There are several apps that offer free cash advances if you need money before your next payday. Dave is one example. It will advance you up to $250.

Chime Spot Me® is another. But its cash advance works more like overdraft protection, where it’ll cover up to $200 in overdrafted purchases on your debit card.5

There are typically no interest charges for cash advances, but you may pay membership fees for certain apps. And if you’re a new customer, your borrow limit may be reduced until you’ve built up a strong deposit history with the app.

Read more: Best cash advance apps to stretch your money until payday

Use your credit card

Paying off your credit card in full every month is always best practice. (I would typically recommend you do nothing else.)

But in true emergencies, racking up a small balance to cover a critical expense that can’t wait could give you some financial relief.

Just be sure to start with the credit card that has the lowest interest rate first. Then try to pay it off as quickly as possible to avoid accruing interest charges.

6. Create a budget

Building healthy financial habits can be difficult when money’s tight, but it’s worth the effort. And creating a budget can make all the difference.

At its core, a budget is all about tracking your income and expenses so you know where your money is going. Then, you can make adjustments as necessary to ensure you’re living within your means.

Read more: How to make a budget: step-by-step guide to managing your money

7. Consider credit counseling

If you’re having trouble managing your money, credit counseling may be a good option. Credit counselors can help you create a budget, negotiate with creditors, and even consolidate your debts.

But beware: there are a lot of scammy, sketchy companies out there that are just trying to make money off of people’s debts. Do your research ahead of time and make sure you find a company with a solid reputation.

One good option is CareOne Debt Relief Services. (Several people who work for Money Under 30 have used them in the past with good results.)

Read more: 10 things you should know about debt management programs

Summary

Paying bills with no money can be a tough ordeal, but there are a number of resources available to help you get back on track. With little effort, you can get your finances under control and take steps to improve your future.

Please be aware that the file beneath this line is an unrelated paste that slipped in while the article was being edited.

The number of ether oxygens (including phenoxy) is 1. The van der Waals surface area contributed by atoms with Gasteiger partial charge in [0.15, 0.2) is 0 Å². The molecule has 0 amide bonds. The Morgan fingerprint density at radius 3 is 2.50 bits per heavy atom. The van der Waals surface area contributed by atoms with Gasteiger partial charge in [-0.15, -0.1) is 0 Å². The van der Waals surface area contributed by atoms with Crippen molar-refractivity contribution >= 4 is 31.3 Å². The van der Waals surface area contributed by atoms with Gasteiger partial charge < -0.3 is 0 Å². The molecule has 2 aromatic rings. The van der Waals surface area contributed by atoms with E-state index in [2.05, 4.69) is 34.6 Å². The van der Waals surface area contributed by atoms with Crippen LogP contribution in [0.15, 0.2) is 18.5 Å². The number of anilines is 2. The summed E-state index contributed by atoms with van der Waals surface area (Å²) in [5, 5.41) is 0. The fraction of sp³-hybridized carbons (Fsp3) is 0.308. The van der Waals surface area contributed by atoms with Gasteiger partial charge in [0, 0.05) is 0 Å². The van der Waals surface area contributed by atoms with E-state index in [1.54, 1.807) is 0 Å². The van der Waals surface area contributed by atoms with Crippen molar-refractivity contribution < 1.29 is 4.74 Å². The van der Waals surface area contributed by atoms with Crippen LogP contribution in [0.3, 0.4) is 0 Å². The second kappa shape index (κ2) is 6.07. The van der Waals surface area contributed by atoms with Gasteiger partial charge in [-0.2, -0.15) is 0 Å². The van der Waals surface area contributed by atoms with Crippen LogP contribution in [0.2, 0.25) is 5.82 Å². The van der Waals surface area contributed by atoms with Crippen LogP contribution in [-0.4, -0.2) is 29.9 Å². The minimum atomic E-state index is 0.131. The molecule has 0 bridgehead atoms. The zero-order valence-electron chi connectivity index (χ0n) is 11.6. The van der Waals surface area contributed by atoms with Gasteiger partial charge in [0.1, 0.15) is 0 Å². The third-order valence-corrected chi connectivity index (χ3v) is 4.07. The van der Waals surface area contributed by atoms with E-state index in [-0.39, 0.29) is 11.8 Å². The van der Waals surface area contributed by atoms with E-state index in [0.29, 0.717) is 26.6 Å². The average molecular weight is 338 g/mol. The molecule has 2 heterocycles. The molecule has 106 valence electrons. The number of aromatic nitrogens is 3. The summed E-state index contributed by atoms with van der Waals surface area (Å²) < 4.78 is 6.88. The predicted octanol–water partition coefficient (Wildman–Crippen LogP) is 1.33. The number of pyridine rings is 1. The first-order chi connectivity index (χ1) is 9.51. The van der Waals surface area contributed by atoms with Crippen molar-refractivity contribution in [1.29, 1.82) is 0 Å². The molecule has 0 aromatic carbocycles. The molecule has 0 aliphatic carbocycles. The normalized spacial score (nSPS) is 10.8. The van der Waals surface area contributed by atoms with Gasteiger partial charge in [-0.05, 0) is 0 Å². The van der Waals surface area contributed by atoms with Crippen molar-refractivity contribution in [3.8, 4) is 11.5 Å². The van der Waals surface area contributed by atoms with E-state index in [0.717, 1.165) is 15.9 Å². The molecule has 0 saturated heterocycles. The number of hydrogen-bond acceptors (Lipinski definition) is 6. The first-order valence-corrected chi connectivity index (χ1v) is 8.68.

Featured image: Pressmaster/Shutterstock.com

5 Chime SpotMe is an optional, no fee service that requires a single deposit of $200 or more in qualifying direct deposits to the Chime Checking Account each month. All qualifying members will be allowed to overdraw their account up to $20 on debit card purchases and cash withdrawals initially, but may be later eligible for a higher limit of up to $200 or more based on member's Chime Account history, direct deposit frequency and amount, spending activity and other risk-based factors. Your limit will be displayed to you within the Chime mobile app. You will receive notice of any changes to your limit. Your limit may change at any time, at Chime's discretion. Although there are no overdraft fees, there may be out-of-network or third party fees associated with ATM transactions. SpotMe won't cover non-debit card transactions, including ACH transfers, Pay Anyone transfers, or Chime Checkbook transactions. See Terms and Conditions.

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About the author

Cassidy Horton
Total Articles: 51
Cassidy Horton is a finance writer who specializes in banking and insurance. She earned her MBA and bachelor’s degree in public relations from Georgia Southern University — and has since published hundreds of finance articles online for Forbes Advisor, The Balance, Money, Finder.com, and more. When she's not helping Millennials and Gen Zers gain control of their finances, you can find Cassidy hiking around the Pacific Northwest, cuddling her two cats, and eating way too much fried chicken. Connect with her on cassidyhorton.com or LinkedIn to see what she’s up to next.